Clinical, virologic and immunologic responses of children with advanced human immunodeficiency virus type 1 disease treated with protease inhibitors

Pediatr Infect Dis J. 1997 Oct;16(10):968-74. doi: 10.1097/00006454-199710000-00013.

Abstract

Objective: To determine the effects of combination antiretroviral therapy including a protease inhibitor (PI combination therapy) in children with advanced HIV-1 disease.

Study design: An observational study of HIV-1 plasma RNA, lymphocyte subsets, delayed type hypersensitivity and physical growth after initiation of PI combination therapy.

Results: In nine children the median HIV-1 plasma RNA decreased 1.7 log10 (mean, 1.57; range, 0.7 to 2.2) following PI combination therapy and CD4 cells increased a median of 499 (mean, 528; range, 9 to 1088) cells/microl. A rebound of RNA, associated with the development of resistance to the PI, occurred in three subjects. Three of six children were no longer anergic and all nine achieved normal weight-growth velocities. Ritonavir was well-tolerated, despite its bitter taste; however, four of five children treated with indinavir developed renal complications.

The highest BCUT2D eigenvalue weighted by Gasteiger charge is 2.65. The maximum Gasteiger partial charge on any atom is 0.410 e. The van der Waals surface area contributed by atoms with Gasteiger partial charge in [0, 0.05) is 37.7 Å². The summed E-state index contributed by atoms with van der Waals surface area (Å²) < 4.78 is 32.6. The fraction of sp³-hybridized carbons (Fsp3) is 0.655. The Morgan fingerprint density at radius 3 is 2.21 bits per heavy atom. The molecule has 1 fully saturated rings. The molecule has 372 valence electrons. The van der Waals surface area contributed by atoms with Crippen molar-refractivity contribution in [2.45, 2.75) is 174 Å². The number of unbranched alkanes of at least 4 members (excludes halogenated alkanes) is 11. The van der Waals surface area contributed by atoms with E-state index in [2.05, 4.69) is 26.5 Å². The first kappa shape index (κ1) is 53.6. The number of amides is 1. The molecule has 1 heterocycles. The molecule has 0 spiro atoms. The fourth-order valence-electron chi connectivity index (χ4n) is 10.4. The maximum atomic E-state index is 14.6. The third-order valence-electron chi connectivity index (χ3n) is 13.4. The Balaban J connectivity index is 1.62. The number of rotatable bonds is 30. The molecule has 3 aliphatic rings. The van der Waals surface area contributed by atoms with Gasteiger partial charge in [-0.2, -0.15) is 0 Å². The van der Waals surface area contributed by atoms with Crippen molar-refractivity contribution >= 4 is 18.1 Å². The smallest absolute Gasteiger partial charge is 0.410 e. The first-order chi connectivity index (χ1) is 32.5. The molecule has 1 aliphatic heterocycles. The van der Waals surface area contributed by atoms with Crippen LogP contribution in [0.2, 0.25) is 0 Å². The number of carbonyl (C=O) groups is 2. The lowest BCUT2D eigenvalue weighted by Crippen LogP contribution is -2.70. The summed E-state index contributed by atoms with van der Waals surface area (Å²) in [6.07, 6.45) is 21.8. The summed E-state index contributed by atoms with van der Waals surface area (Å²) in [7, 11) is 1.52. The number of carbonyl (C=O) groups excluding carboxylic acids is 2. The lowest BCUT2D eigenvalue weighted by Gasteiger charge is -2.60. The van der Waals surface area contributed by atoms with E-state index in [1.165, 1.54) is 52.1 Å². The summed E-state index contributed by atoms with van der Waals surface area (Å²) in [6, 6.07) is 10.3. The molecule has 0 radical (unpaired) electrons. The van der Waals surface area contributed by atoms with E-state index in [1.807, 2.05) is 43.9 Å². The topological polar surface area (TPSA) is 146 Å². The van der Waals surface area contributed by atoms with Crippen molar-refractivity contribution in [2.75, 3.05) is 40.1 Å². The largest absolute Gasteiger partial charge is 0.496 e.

Conclusions: PI combination therapy in children with advanced HIV-1 disease was associated with a decrease in HIV-1 RNA, improved immunologic measures and normal or better weight gain. Of concern was the rebound in plasma HIV-1 associated with resistance to the PI observed in one-third of patients. This emphasizes the need for larger studies to define optimal PI containing regimens with long term efficacy in children.

Publication types

  • Clinical Trial
  • Research Support, U.S. Gov't, P.H.S.

MeSH terms

  • Adolescent
  • Anti-HIV Agents / therapeutic use*
  • CD4 Lymphocyte Count
  • Child
  • Child, Preschool
  • Drug Resistance, Microbial / genetics
  • Drug Therapy, Combination
  • Growth
  • HIV Infections / drug therapy*
  • HIV Infections / physiopathology
  • HIV Protease Inhibitors / therapeutic use*
  • HIV-1* / genetics
  • HIV-1* / isolation & purification
  • Humans
  • Hypersensitivity, Delayed
  • Infant
  • Viral Load

Substances

  • Anti-HIV Agents
  • HIV Protease Inhibitors